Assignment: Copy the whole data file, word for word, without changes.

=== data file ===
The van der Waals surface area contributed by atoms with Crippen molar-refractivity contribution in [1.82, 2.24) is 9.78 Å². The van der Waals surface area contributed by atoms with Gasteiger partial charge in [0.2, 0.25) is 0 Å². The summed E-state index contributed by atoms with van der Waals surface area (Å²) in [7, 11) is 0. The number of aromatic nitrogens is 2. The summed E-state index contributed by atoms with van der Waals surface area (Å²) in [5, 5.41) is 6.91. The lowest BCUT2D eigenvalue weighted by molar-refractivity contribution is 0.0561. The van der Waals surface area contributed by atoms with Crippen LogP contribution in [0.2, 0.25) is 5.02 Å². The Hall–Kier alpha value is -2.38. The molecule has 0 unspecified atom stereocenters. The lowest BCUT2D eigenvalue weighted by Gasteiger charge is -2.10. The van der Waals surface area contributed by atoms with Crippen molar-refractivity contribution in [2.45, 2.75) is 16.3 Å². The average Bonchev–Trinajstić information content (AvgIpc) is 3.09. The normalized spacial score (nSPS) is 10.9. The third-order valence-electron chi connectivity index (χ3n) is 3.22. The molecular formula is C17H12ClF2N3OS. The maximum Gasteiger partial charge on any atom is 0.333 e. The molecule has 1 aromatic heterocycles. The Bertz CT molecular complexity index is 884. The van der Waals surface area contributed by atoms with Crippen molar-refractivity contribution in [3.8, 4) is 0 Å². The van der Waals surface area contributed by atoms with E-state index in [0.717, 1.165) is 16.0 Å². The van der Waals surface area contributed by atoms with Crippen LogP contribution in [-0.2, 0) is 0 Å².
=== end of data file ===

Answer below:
The van der Waals surface area contributed by atoms with Crippen molar-refractivity contribution in [1.82, 2.24) is 9.78 Å². The van der Waals surface area contributed by atoms with Gasteiger partial charge in [0.2, 0.25) is 0 Å². The summed E-state index contributed by atoms with van der Waals surface area (Å²) in [7, 11) is 0. The number of aromatic nitrogens is 2. The summed E-state index contributed by atoms with van der Waals surface area (Å²) in [5, 5.41) is 6.91. The lowest BCUT2D eigenvalue weighted by molar-refractivity contribution is 0.0561. The van der Waals surface area contributed by atoms with Crippen LogP contribution in [0.2, 0.25) is 5.02 Å². The Hall–Kier alpha value is -2.38. The molecule has 0 unspecified atom stereocenters. The lowest BCUT2D eigenvalue weighted by Gasteiger charge is -2.10. The van der Waals surface area contributed by atoms with Crippen molar-refractivity contribution in [2.45, 2.75) is 16.3 Å². The average Bonchev–Trinajstić information content (AvgIpc) is 3.09. The normalized spacial score (nSPS) is 10.9. The third-order valence-electron chi connectivity index (χ3n) is 3.22. The molecular formula is C17H12ClF2N3OS. The maximum Gasteiger partial charge on any atom is 0.333 e. The molecule has 1 aromatic heterocycles. The Bertz CT molecular complexity index is 884. The van der Waals surface area contributed by atoms with Crippen molar-refractivity contribution in [3.8, 4) is 0 Å². The van der Waals surface area contributed by atoms with E-state index in [0.717, 1.165) is 16.0 Å². The van der Waals surface area contributed by atoms with Crippen LogP contribution in [-0.2, 0) is 0 Å².